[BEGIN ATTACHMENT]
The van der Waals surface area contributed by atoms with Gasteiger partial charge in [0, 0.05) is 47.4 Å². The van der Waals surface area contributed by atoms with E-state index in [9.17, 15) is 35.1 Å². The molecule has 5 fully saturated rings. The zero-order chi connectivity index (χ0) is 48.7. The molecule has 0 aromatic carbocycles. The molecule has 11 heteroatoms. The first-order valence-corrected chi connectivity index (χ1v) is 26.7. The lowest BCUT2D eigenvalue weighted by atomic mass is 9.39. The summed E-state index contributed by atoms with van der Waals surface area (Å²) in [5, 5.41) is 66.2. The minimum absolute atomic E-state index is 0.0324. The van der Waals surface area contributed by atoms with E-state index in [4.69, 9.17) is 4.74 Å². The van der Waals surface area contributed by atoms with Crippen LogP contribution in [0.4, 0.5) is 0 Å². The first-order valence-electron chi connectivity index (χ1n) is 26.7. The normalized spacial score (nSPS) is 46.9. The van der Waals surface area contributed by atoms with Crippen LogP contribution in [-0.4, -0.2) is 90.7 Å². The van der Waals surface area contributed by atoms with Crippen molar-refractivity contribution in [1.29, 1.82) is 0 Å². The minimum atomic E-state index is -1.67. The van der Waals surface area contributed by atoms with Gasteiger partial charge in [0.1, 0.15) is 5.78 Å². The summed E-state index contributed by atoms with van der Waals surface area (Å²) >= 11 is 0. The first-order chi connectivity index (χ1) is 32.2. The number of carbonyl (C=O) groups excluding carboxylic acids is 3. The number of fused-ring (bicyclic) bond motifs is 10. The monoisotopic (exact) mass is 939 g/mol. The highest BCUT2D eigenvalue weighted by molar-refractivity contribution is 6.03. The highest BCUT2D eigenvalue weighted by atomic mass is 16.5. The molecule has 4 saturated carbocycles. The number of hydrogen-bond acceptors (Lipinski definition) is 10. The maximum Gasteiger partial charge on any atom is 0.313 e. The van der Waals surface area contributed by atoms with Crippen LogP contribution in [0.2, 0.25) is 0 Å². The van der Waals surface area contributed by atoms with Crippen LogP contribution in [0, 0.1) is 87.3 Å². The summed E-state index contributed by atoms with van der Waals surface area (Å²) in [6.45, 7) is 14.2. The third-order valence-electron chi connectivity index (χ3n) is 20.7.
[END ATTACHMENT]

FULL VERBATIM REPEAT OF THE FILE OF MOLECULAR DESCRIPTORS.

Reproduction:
The van der Waals surface area contributed by atoms with Gasteiger partial charge in [0, 0.05) is 47.4 Å². The van der Waals surface area contributed by atoms with E-state index in [9.17, 15) is 35.1 Å². The molecule has 5 fully saturated rings. The zero-order chi connectivity index (χ0) is 48.7. The molecule has 0 aromatic carbocycles. The molecule has 11 heteroatoms. The first-order valence-corrected chi connectivity index (χ1v) is 26.7. The lowest BCUT2D eigenvalue weighted by atomic mass is 9.39. The summed E-state index contributed by atoms with van der Waals surface area (Å²) in [5, 5.41) is 66.2. The minimum absolute atomic E-state index is 0.0324. The van der Waals surface area contributed by atoms with E-state index in [4.69, 9.17) is 4.74 Å². The van der Waals surface area contributed by atoms with Crippen LogP contribution in [0.4, 0.5) is 0 Å². The first-order valence-electron chi connectivity index (χ1n) is 26.7. The normalized spacial score (nSPS) is 46.9. The van der Waals surface area contributed by atoms with Crippen LogP contribution in [-0.4, -0.2) is 90.7 Å². The van der Waals surface area contributed by atoms with Crippen molar-refractivity contribution in [1.29, 1.82) is 0 Å². The minimum atomic E-state index is -1.67. The van der Waals surface area contributed by atoms with Gasteiger partial charge in [0.1, 0.15) is 5.78 Å². The summed E-state index contributed by atoms with van der Waals surface area (Å²) >= 11 is 0. The first-order chi connectivity index (χ1) is 32.2. The number of carbonyl (C=O) groups excluding carboxylic acids is 3. The number of fused-ring (bicyclic) bond motifs is 10. The monoisotopic (exact) mass is 939 g/mol. The highest BCUT2D eigenvalue weighted by molar-refractivity contribution is 6.03. The highest BCUT2D eigenvalue weighted by atomic mass is 16.5. The molecule has 4 saturated carbocycles. The number of hydrogen-bond acceptors (Lipinski definition) is 10. The maximum Gasteiger partial charge on any atom is 0.313 e. The van der Waals surface area contributed by atoms with Crippen LogP contribution in [0.2, 0.25) is 0 Å². The van der Waals surface area contributed by atoms with Crippen LogP contribution in [0, 0.1) is 87.3 Å². The summed E-state index contributed by atoms with van der Waals surface area (Å²) in [6.45, 7) is 14.2. The third-order valence-electron chi connectivity index (χ3n) is 20.7.